Malawi is to receive a total of US$120 million (at least MK37 billion) by end of this year from the United Nations Development Program (UNDP) for various interventions.
UNDP administrator Helen Clark disclosed this to journalists at Kamuzu International Airport in Lilongwe on Sunday before her departure ending her 3-day-visit to the country.
Clarks’ pledge comes after noting tremendous achievements that the government has made out of the funding from the UNDP, despite the country facing numerous challenges.
She was referring to some achievements of UN programs at Kamuzu Central Hospital, despite being faced with challenges such as shortage of personnel, inadequate funding, insufficient equipment and lack of space.
“I went to the hospital which has a lot of challenges such as shortage of personnel, inadequate funding, and insufficient equipment and lack of space, but we have very dedicated Malawians and UN Volunteers who are doing a very great job.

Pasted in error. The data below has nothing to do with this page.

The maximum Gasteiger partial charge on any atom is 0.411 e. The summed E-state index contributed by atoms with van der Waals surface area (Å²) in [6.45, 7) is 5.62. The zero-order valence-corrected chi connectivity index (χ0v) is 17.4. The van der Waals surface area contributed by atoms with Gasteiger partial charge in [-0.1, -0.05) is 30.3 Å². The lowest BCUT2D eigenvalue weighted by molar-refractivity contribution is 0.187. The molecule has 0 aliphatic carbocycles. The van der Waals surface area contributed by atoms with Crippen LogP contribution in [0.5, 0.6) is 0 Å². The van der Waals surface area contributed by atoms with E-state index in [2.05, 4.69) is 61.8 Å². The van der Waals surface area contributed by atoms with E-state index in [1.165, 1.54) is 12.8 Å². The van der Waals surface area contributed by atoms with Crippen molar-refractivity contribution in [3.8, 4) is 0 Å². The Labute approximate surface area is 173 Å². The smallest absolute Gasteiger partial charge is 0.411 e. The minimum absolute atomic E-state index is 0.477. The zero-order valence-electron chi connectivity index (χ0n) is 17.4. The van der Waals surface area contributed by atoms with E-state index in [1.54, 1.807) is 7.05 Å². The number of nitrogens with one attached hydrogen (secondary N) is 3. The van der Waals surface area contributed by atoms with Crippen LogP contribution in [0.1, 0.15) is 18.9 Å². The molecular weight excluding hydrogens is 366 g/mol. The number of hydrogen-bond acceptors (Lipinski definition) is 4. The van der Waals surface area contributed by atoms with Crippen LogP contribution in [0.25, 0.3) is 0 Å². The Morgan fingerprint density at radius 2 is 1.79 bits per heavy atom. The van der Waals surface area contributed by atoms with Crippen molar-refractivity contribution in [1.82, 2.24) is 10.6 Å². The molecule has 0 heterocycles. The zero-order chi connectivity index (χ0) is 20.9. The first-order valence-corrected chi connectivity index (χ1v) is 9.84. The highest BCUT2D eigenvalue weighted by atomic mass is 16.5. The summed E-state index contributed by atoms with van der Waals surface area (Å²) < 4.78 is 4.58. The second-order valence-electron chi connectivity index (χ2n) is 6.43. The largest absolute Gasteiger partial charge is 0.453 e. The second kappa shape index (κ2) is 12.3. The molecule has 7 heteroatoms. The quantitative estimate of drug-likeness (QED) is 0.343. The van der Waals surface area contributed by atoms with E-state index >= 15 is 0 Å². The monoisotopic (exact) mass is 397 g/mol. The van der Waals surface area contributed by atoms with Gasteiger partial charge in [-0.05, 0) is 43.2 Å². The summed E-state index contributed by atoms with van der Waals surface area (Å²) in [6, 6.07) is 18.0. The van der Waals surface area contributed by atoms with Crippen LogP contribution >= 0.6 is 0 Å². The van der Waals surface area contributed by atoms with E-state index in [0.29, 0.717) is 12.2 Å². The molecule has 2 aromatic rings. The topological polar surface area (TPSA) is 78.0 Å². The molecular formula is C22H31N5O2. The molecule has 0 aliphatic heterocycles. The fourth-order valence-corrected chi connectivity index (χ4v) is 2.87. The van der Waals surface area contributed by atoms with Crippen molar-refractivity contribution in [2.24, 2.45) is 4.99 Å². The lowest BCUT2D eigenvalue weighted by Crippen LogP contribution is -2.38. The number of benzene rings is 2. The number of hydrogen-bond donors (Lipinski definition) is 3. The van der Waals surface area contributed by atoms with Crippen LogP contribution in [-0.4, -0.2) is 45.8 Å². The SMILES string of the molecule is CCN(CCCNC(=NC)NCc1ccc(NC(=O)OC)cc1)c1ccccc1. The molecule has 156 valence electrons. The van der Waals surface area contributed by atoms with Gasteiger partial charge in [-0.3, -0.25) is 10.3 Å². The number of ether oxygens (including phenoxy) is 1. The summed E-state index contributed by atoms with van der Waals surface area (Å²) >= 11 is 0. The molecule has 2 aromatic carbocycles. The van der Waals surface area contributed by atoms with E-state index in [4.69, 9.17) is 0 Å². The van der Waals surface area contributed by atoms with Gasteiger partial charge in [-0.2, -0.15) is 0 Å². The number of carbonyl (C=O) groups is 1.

“I desire to see the latter not here forever doing the work; I desire to see them mentor and support the young Malawian doctors so that they can assume the roles throughout the entire hospitals in the country,” said Clark.
She then pledged to woe more international support for Malawi’s various development programs.
On the stand of the UN on the Tanzania’s claim of half of Lake Malawi, Clarks said the UN hoped to see it resolved peacefully with mediation of a regional or sub-regional organization.
According to Clark, the UN wants the long standing peace that has existed between the two neighboring countries to prevail hence the need to resolve the issue peacefully.
“The question is who is best placed to facilitate, mediate or support dialogue between the two countries? Often the UN looks at the role of the regional or sub-regional organizations but it is important that we hear from both sides then encourage them to resolve the issue through dialogue – that is more than best option,”
She said the two countries had been so peaceful with each other for a long time and that the UN wanted the trend to continue.
The UNDP administrator flew into the country on Thursday on official 3-day visit and among other activities, she held audience with President Joyce Banda in Blantyre, toured Democracy Consolidation Programs (DCP) Lilongwe’s suburb of Mtandire and another one in Malomo, Ntchisi.
On Friday, Clark also witnessed the signing of two agreements among the UNDP, Irish Republic and the Norwegian government to fund DCP and Human Rights Support program for the next years to the tune of US$4.5 million (MK1.4billion).